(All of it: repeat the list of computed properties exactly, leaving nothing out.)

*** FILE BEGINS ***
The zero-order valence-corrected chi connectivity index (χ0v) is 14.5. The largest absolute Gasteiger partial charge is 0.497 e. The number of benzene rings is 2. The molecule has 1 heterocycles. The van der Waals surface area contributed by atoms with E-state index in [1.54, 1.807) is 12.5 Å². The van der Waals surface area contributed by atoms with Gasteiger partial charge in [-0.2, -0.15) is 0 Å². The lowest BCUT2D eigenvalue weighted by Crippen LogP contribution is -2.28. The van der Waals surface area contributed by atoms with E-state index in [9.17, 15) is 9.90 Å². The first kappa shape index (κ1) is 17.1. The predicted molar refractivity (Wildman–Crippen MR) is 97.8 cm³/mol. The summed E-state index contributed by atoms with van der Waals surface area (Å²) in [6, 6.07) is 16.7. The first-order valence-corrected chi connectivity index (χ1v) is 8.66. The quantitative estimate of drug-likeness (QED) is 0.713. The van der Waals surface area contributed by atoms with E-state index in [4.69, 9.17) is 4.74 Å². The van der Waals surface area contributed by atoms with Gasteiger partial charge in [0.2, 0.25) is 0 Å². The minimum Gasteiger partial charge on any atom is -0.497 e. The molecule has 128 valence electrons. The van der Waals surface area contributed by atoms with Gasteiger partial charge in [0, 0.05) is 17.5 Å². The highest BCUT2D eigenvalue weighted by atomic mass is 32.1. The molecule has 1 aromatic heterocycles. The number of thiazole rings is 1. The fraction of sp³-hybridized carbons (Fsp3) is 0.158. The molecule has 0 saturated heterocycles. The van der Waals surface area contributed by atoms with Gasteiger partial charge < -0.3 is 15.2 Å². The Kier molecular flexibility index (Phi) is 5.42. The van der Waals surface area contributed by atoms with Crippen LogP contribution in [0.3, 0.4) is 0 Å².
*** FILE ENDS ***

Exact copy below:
The zero-order valence-corrected chi connectivity index (χ0v) is 14.5. The largest absolute Gasteiger partial charge is 0.497 e. The number of benzene rings is 2. The molecule has 1 heterocycles. The van der Waals surface area contributed by atoms with E-state index in [1.54, 1.807) is 12.5 Å². The van der Waals surface area contributed by atoms with Gasteiger partial charge in [-0.2, -0.15) is 0 Å². The lowest BCUT2D eigenvalue weighted by Crippen LogP contribution is -2.28. The van der Waals surface area contributed by atoms with E-state index in [9.17, 15) is 9.90 Å². The first kappa shape index (κ1) is 17.1. The predicted molar refractivity (Wildman–Crippen MR) is 97.8 cm³/mol. The summed E-state index contributed by atoms with van der Waals surface area (Å²) in [6, 6.07) is 16.7. The first-order valence-corrected chi connectivity index (χ1v) is 8.66. The quantitative estimate of drug-likeness (QED) is 0.713. The van der Waals surface area contributed by atoms with E-state index in [4.69, 9.17) is 4.74 Å². The van der Waals surface area contributed by atoms with Gasteiger partial charge in [0.2, 0.25) is 0 Å². The minimum Gasteiger partial charge on any atom is -0.497 e. The molecule has 128 valence electrons. The van der Waals surface area contributed by atoms with Gasteiger partial charge in [0, 0.05) is 17.5 Å². The highest BCUT2D eigenvalue weighted by atomic mass is 32.1. The molecule has 1 aromatic heterocycles. The number of thiazole rings is 1. The fraction of sp³-hybridized carbons (Fsp3) is 0.158. The molecule has 0 saturated heterocycles. The van der Waals surface area contributed by atoms with Gasteiger partial charge < -0.3 is 15.2 Å². The Kier molecular flexibility index (Phi) is 5.42. The van der Waals surface area contributed by atoms with Crippen LogP contribution in [0.3, 0.4) is 0 Å².